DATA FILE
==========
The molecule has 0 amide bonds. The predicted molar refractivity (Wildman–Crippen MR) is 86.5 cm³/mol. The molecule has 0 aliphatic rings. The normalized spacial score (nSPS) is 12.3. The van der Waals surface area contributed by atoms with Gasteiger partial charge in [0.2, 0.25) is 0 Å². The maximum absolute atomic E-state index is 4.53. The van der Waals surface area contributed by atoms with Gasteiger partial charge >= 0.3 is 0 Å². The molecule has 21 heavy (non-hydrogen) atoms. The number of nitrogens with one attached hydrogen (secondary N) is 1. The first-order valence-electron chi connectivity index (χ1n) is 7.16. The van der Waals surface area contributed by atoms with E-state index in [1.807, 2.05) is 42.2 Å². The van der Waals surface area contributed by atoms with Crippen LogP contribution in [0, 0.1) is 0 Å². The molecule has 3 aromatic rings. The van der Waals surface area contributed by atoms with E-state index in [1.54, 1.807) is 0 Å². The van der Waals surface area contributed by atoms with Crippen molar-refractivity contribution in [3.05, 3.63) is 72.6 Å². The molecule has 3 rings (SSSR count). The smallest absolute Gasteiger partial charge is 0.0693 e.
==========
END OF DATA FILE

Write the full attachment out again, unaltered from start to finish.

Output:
The molecule has 0 amide bonds. The predicted molar refractivity (Wildman–Crippen MR) is 86.5 cm³/mol. The molecule has 0 aliphatic rings. The normalized spacial score (nSPS) is 12.3. The van der Waals surface area contributed by atoms with Gasteiger partial charge in [0.2, 0.25) is 0 Å². The maximum absolute atomic E-state index is 4.53. The van der Waals surface area contributed by atoms with Gasteiger partial charge >= 0.3 is 0 Å². The molecule has 21 heavy (non-hydrogen) atoms. The number of nitrogens with one attached hydrogen (secondary N) is 1. The first-order valence-electron chi connectivity index (χ1n) is 7.16. The van der Waals surface area contributed by atoms with E-state index in [1.807, 2.05) is 42.2 Å². The van der Waals surface area contributed by atoms with Crippen LogP contribution in [0, 0.1) is 0 Å². The molecule has 3 aromatic rings. The van der Waals surface area contributed by atoms with E-state index in [1.54, 1.807) is 0 Å². The van der Waals surface area contributed by atoms with Crippen molar-refractivity contribution in [3.05, 3.63) is 72.6 Å². The molecule has 3 rings (SSSR count). The smallest absolute Gasteiger partial charge is 0.0693 e.